Saying Good-Bye to Parenting Advice

canstockphoto11601244There is some information that worms its way inside your head and grows, like a lab culture, into self-doubt and judgment. For me, it ranges from blogging advice to how I’m supposed to give a rat’s ass about fashion (that advice dies a quick death, but it’s there). Parenting advice is the absolute worst, though. It made me feel both ineffectual and incompetent, doubting even the most minor lapses.

I commented on someone’s blog post yesterday regarding kids and food. I immediately wanted to delete it, because it felt wrong. Apparently, I was the milder of pompously commenting parents, who were both defensive and right. Any parent worth their salt knows that kids have a way of turning us into know-it-alls or angrily sensitive about our parenting choices (two sides of the insecurity coin, methinks).

When I started out as a parent, I was hungry for advice. I wanted to get it right. I went to classes, I talked enthusiastically with other mothers. I read books. I watched videos. I listened to CDs. I familiarized myself with Ferber, Sears, Faber & Mazlish and the five million other parenting advice gurus.  I researched best methods for potty training and eating and even, I am embarrassed to say, how to play. My daughter had Baby Einstein playing when her biggest interest was waving her fingers in front of her face.

Getting it right had little or nothing to do with my actual child. It was a fear that I would be a bad parent. It was a fear that I would be an inconsistent misery to live with and that my child would be a reflection of that chaos. I put into practice all kinds of advice, 90% of which did nothing but make more work for me and I think, slightly bemuse her. Reward charts, potty celebrations, signing up for classes, reading yet more books and on and on and on.

About three years in, I stopped reading advice books. Incentive systems got tossed out the window. I was too tired. She was growing up in spite of my best efforts to turn her into a baby genius, super athlete and much better version of me. I started to just be amazed and curious about the person she was actually becoming.

Fortunately, once kids get older, people stop offering arbitrary advice. Old ladies stop telling you how all their children were potty-trained straight out of the womb and how a good swat will set the little miscreants right. Other parents learn to bite their tongues – in front of you – but you’re on trial when you’re out of earshot. I’m just as guilty of this – watching from afar and feeling smug that my child doesn’t like Cheetos or eat dirt. Until she does.

The things that I look back on, which were most valuable to our experience as a family, may be utterly different than someone else’s experience and yet our kids will be just as well-adjusted and happy. I ignored a lot of advice in favor of intuition about my child. I slept with her the first year, my arm outstretched above my head to avoid rolling over on her. I gave up trying to potty train her. A mere few months later (it felt like forever), she decided to do it on her own.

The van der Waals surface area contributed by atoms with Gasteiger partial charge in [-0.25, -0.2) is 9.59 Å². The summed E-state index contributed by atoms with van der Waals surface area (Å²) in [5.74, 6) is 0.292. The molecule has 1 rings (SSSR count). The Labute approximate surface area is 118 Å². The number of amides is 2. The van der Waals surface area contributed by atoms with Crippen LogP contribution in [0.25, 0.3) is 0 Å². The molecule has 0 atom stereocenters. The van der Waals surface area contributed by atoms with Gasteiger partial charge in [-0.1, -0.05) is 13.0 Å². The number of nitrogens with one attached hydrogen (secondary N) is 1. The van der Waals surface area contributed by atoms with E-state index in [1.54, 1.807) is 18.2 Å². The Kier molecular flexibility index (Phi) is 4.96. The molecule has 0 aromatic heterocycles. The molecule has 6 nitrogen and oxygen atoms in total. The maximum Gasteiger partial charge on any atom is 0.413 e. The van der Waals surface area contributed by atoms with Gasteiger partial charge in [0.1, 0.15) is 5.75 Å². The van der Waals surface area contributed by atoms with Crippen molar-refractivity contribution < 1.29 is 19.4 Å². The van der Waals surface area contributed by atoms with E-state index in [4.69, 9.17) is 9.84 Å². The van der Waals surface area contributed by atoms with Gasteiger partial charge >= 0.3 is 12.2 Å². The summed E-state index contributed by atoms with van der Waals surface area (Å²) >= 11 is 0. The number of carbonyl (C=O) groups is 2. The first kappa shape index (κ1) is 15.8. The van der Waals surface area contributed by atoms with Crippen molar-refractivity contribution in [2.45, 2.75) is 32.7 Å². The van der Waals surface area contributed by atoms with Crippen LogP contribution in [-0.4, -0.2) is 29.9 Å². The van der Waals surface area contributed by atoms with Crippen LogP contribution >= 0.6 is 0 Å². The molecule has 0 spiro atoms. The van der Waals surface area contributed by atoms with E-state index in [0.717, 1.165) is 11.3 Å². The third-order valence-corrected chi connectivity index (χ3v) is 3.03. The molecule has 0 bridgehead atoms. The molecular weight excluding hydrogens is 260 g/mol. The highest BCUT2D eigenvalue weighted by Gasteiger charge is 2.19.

We are strict parents in some ways. Manners are always enforced. Fruits and vegetables required. School is first priority. TV watching is limited. But also lax in others. Mud is good. Hair combing is optional. Farts are funny. How she looks is her choice.

I am firmly against corporal punishment. I grew up with it and while many people like to say “I got hit as a kid and I grew up fine”, I didn’t grow up fine. I grew up struggling and fearful. I grew up wishing for nothing more than the power to strike back. She’s never been hit, but has occasionally gotten a retributive face lick or noogie. We’re barbarians.

We don’t insist on the best for her, but she is adept at making the best of every situation. We say no a lot, but are learning to pick our battles.  We admit when we’re wrong and rarely use “because I said so” as a reason.

Parental self-righteousness is shaky at best and in its place, a truism remains strong. Just when you think you’ve got it right, you’ll be wrong. Nothing seems to put people up on their high horses faster than parenting advice. Enjoy your 8 seconds of “I would never…” because you will and then you will completely forget what a judgmental prick you were before you did.

There is no doubt that parenting advice has value when it leads you out of the tall grass. When it is about the best footwear or which path to take or what snacks to take along, sometimes it’s best to ignore advice and just enjoy the journey.

25 Comments

Filed under Parenting, Personal, Uncategorized

25 responses to “Saying Good-Bye to Parenting Advice

  1. fransiweinstein